Harry’s has a handful of tables along its tiny perimeter, so they prefer guests to sit at the bar unless they plan to order food. The Bellinis aren’t big, so I savored mine, and the atmosphere, and the little dish of olives I was given, at the far corner of the bar opposite the door. From there I watched a tennis-shoed tourist couple with two young adults clamor in and each get a Bellini. They sat at the bar next to the door, barely in the room.
“Okay, drink ‘em,” the father instructed. Within five minutes, map in hand, they were gone. I suppose they needed to check Harry’s off their “to see” list before running to the next spot, but at 22 Euro each, they’d dropped $100 in five minutes.
This prospect prompted me to ask the white-coated, black-tied barman how many of the fresh Bellinis he squeezes out in a day.
“Oofa,” he reacted. “A million!”
Things Were Looking Up
As I stood in my sliver of shade, it had been a while since my visit to Harry’s, so I was thirsty. I’d discovered the cafes inside St. Mark Square, such as Florian, serve a small bottle of Coke Zero (standard diet Coke you will not find) for 10 Euro…and a bottle of water is just under that. Fanciful gelato treats are 18 Euro. These prices made Harry’s Bellini seem like a bargain!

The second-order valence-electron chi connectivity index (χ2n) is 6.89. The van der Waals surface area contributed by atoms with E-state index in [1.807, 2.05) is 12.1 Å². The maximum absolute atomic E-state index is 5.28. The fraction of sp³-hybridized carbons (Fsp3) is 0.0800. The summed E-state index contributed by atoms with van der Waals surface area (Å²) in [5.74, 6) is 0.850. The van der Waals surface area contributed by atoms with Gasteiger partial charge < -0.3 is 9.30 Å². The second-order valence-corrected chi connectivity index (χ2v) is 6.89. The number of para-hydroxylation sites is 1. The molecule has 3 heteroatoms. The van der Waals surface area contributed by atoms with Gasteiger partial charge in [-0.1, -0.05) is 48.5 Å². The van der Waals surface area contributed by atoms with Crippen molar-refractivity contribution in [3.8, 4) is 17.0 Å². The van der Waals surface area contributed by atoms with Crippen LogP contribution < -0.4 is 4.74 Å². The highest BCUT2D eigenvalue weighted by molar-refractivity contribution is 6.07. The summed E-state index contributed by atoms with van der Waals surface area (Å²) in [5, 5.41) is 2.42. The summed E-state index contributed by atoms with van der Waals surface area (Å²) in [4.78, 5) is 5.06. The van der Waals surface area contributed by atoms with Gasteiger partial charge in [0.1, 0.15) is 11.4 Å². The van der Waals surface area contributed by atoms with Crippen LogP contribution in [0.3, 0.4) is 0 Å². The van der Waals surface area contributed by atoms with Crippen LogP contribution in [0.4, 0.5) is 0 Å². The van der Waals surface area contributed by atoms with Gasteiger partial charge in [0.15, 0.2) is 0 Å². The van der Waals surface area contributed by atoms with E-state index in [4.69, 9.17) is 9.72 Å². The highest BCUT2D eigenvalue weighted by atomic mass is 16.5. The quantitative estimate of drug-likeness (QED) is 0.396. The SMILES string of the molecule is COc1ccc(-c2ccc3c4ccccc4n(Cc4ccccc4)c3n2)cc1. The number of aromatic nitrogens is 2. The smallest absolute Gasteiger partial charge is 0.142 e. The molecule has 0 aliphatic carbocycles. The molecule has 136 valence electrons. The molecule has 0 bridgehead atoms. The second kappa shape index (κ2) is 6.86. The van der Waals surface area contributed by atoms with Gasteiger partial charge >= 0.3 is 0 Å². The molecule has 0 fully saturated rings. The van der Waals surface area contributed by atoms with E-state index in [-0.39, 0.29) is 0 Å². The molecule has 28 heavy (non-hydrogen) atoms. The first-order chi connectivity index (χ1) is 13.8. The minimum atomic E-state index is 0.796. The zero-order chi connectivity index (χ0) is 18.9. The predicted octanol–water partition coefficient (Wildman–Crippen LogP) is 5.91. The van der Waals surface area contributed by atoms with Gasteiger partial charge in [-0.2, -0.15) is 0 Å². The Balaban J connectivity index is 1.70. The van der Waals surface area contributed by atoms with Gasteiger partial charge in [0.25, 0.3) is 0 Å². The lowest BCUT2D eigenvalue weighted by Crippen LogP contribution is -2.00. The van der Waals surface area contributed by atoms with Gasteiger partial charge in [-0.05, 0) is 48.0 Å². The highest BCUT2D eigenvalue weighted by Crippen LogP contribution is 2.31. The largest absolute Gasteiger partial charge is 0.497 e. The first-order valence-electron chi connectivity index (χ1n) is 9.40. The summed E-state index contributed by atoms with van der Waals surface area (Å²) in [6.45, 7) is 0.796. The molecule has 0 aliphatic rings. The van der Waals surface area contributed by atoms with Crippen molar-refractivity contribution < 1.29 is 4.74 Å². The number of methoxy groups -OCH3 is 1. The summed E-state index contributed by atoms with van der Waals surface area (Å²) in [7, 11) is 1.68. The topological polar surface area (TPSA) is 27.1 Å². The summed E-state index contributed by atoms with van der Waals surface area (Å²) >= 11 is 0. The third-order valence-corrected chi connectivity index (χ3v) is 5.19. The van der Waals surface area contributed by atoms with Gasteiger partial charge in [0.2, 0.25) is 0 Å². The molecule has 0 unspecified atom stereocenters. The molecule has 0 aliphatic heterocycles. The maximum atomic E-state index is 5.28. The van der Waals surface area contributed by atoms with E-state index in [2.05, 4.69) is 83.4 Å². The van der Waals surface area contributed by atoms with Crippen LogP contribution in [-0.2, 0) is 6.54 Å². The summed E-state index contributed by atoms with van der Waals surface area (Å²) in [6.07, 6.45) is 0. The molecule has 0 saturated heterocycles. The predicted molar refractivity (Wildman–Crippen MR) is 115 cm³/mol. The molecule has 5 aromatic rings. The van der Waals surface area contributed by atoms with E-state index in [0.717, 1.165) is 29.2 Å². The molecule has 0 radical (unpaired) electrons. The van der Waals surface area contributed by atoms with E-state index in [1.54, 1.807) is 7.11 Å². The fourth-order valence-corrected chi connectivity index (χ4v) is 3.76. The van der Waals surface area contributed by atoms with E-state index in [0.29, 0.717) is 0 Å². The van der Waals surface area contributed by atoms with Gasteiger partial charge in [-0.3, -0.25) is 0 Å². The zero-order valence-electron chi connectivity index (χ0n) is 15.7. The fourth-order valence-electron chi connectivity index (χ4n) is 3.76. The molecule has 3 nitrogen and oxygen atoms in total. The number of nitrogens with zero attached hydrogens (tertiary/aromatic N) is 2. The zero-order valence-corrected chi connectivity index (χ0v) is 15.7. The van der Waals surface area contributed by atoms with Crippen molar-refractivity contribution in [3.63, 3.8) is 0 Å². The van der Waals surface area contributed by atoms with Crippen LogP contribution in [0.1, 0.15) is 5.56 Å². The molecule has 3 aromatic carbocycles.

But I was about to discover the best value in Venice as I looked up and finally surveyed what was creating my oasis of shade. Over me loomed perhaps the most iconic of Venice’s many architectural features: the Campanile di San Marco – the slender, artistic, pointed, 98-meter, brick bell tower – the spire of St. Mark’s Square.
My policy when traveling in Italy is to never, ever walk past a church, any church not just big-name ones, without looking inside. The surprises and inspiring artwork you’ll discover doesn’t disappoint. I embrace that policy, also, for art and historical elements such as, in this case, the Campanile. With time on my hands, it seemed I was in the right place at the right time. And that guard who insisted I stand up didn’t realize just how far up I would end up.